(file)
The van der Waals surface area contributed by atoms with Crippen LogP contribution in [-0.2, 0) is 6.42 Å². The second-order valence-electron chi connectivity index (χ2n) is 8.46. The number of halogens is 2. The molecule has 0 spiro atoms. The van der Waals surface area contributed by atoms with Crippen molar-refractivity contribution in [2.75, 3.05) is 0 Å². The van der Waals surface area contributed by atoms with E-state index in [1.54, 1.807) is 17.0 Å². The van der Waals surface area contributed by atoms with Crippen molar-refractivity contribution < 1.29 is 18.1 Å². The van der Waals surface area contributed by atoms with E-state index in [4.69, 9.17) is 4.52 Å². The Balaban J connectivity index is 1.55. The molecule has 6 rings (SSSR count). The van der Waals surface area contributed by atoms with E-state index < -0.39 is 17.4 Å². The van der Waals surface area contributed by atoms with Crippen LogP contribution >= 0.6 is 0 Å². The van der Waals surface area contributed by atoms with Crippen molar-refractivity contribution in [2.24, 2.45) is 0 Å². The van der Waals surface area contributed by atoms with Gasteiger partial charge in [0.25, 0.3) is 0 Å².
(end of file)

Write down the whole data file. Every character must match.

The van der Waals surface area contributed by atoms with Crippen LogP contribution in [-0.2, 0) is 6.42 Å². The second-order valence-electron chi connectivity index (χ2n) is 8.46. The number of halogens is 2. The molecule has 0 spiro atoms. The van der Waals surface area contributed by atoms with Crippen molar-refractivity contribution in [2.75, 3.05) is 0 Å². The van der Waals surface area contributed by atoms with E-state index in [1.54, 1.807) is 17.0 Å². The van der Waals surface area contributed by atoms with Crippen molar-refractivity contribution < 1.29 is 18.1 Å². The van der Waals surface area contributed by atoms with E-state index in [4.69, 9.17) is 4.52 Å². The Balaban J connectivity index is 1.55. The molecule has 6 rings (SSSR count). The van der Waals surface area contributed by atoms with E-state index < -0.39 is 17.4 Å². The van der Waals surface area contributed by atoms with Crippen LogP contribution >= 0.6 is 0 Å². The van der Waals surface area contributed by atoms with Crippen molar-refractivity contribution in [2.24, 2.45) is 0 Å². The van der Waals surface area contributed by atoms with Gasteiger partial charge in [0.25, 0.3) is 0 Å².